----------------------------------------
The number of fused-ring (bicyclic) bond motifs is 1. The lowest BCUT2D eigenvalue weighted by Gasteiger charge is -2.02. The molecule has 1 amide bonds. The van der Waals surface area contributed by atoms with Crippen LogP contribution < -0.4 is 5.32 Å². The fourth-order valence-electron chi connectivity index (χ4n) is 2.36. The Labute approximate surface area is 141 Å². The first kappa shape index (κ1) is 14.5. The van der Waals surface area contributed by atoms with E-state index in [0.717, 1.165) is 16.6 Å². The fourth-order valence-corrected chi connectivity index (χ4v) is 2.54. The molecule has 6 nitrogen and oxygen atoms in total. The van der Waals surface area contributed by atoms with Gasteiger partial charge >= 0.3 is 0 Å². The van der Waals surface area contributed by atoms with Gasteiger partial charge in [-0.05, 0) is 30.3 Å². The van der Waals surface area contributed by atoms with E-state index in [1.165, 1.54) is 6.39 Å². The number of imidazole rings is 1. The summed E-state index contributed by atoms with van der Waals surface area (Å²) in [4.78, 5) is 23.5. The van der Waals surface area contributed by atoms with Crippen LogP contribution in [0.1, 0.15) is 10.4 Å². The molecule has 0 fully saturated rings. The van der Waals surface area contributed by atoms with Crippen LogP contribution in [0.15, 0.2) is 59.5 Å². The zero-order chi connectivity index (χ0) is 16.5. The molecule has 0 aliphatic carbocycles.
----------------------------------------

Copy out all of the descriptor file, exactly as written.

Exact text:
The number of fused-ring (bicyclic) bond motifs is 1. The lowest BCUT2D eigenvalue weighted by Gasteiger charge is -2.02. The molecule has 1 amide bonds. The van der Waals surface area contributed by atoms with Crippen LogP contribution < -0.4 is 5.32 Å². The fourth-order valence-electron chi connectivity index (χ4n) is 2.36. The Labute approximate surface area is 141 Å². The first kappa shape index (κ1) is 14.5. The van der Waals surface area contributed by atoms with E-state index in [0.717, 1.165) is 16.6 Å². The fourth-order valence-corrected chi connectivity index (χ4v) is 2.54. The molecule has 6 nitrogen and oxygen atoms in total. The van der Waals surface area contributed by atoms with Gasteiger partial charge >= 0.3 is 0 Å². The van der Waals surface area contributed by atoms with Gasteiger partial charge in [-0.05, 0) is 30.3 Å². The van der Waals surface area contributed by atoms with E-state index in [1.165, 1.54) is 6.39 Å². The number of imidazole rings is 1. The summed E-state index contributed by atoms with van der Waals surface area (Å²) in [4.78, 5) is 23.5. The van der Waals surface area contributed by atoms with Crippen LogP contribution in [0.1, 0.15) is 10.4 Å². The molecule has 0 fully saturated rings. The van der Waals surface area contributed by atoms with Crippen LogP contribution in [0.15, 0.2) is 59.5 Å². The zero-order chi connectivity index (χ0) is 16.5. The molecule has 0 aliphatic carbocycles.